According to Lucas, one of the community members who we interviewed, the mine representatives insisted that the community members negotiate through a lawyer named Seth Nthai. Nthai was disbarred in 2013 for accepting a bribe to let the other side win while representing the South African Government. Disturbingly, we heard some reports that he had been helping with negotiations in the area “in his personal capacity” as recently as last year. Dissatisfied by attempts to force representation on them, the community wanted a lawyer of their own choosing, found Richard Spoor’s name in a newspaper, and contacted him. After some pushback from the mine to the community’s insistence on being represented by Spoor, a mining executive named Ben Magara convinced Amplats that the community had a right to choose its own lawyer.

In 2012, Spoor was able to negotiate a better deal for the holdouts at Mothlothlo, and the mine bought them farmland of their choosing in another municipality. Sadly, although their CPA now has the title deed to the land, the residents of Mothlothlo still have not been able to move because white farmers neighbouring the land, funded by AfriForum, have objected to them moving there. The municipality must hold a hearing to resolve the issue before the CPA can start building, but the community has been waiting for a hearing since 2014. When an attorney from Richard Spoor Inc. and I tried to give notice under the Regulation of Gatherings Act for a community march to petition the mayor to set a hearing date, we were told that there is a blanket ban on community protests before the municipal elections, a stance which is clearly unlawful.

Meanwhile, the open-pit mine has expanded across the community’s agricultural land, and they have not been able to support themselves by farming for three years. According to Lucas, the community tried to protest the expansion by going out to their fields with their children, but each time were arrested and detained, and the mine continued to expand while they were in detention.

Moreover, promised jobs have not materialized on an adequate scale. The mine has been providing this community with only about fifteen jobs. Community members told us that they are allowed to work at these jobs for six months before the mine insists on completely changing over who has the jobs. One community member with whom we spoke, Victoria, has a nasty wound on the side of her lip from a rubber bullet. She was working at the mine for six months before the described job change-over. Mine security fired rubber bullets at her when she went to the mine for what she thought was a meeting to discuss her employment situation.

This community is a perfect example of why it makes sense to pause mining until relocation is properly negotiated and completed.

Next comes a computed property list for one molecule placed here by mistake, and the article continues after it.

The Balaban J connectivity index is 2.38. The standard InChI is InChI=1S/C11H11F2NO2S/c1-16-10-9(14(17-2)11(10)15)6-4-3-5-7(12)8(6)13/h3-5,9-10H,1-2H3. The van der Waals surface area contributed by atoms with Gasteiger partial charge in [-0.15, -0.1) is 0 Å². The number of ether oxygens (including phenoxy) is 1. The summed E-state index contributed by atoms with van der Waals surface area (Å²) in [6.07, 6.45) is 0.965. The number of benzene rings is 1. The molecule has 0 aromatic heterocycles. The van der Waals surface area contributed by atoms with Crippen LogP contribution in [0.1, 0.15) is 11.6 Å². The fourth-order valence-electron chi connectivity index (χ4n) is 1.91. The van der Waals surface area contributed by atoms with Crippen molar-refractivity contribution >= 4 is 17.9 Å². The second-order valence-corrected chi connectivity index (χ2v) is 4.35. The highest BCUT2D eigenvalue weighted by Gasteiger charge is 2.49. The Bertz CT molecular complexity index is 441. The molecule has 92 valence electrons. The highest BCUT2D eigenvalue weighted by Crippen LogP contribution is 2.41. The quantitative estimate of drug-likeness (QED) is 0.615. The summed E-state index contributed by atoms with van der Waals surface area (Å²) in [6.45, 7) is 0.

Conclusion: Mining and Environmental Justice Conference and Reflections Returning from Limpopo

I am not anti-mining, but I am against mining this way with the disturbing effects that I observed in communities in Limpopo. I was even more disturbed when I heard similar stories repeated over and over again from provinces all over South Africa at the Mining and Environmental Justice Conference[1] in Pretoria, which I attended shortly after returning from Limpopo. The conference was hosted by the Centre for Environmental Rights, the Centre for Applied Legal Studies at the University of the Witwatersrand (CALS), and Lawyers for Human Rights.  It included activists, lawyers, academics, and affected community members.

Since returning from Limpopo, I have also spent some time reading reports about Anglo’s actions in the area. This was partly prompted by feeling startled by a document that cited the 2008 South African Human Rights Commission (SAHRC) report, Mining-related observations and recommendations: Anglo Platinum, affected communities and other stakeholders, in and around the PPL Mine[2], to insist that community members still expressing concern about the deals made with the mine are, essentially, disgruntled splinter groups. I read the SAHRC report for myself, as well as a University of Stellenbosch Business School corporate governance case study on the mine[3].

Both reports acknowledge concerns from Anglo that 1) the involvement of public interest lawyers and NGOs has increased discontent in the region, and 2) that a corporation should not be expected to step in and provide services that are the responsibility of government.

My response to the first criticism is that, based on the interviews that I helped to conduct, communities in the area initiated contact with Richard Spoor Inc. themselves after having a (now disbarred) advocate foisted on them by the mine and traditional leadership. The lawyers and organizations involved are simply helping people to protect their rights, rights that exist regardless of the involvement of any lawyers.

My response to the second is that I sympathize with companies put into difficult positions by bad governance in public institutions, but it behoves those companies to understand the political and regulatory realities on the ground where they intend to operate. That other organizations are not doing their job properly is no excuse for a mining company to undermine owners and occupiers of land above a mineral deposit from which the company seeks to profit.

Both reports, are, ultimately, quite damning of Anglo, criticising its emphasis on “legalistic compliance” rather than real risk assessment and management.[4] The SAHRC points out that Amplats “delegated responsibility for consultation to an organization that was potentially unable to fairly and transparently reflect the collective views of the community.”[5] The corporate governance case study points out that Amplats staff themselves admit that in hindsight the structures set up for community consultation were deeply flawed, “Anglo Platinum staff identified the paying of stipends, the lack of a formal and democratic governance structure, and the occasionally defensive approach taken by the Section 21s’ legal advisors as major problems.”[6]

Both reports ring true to my own observations.

Tamara Jewett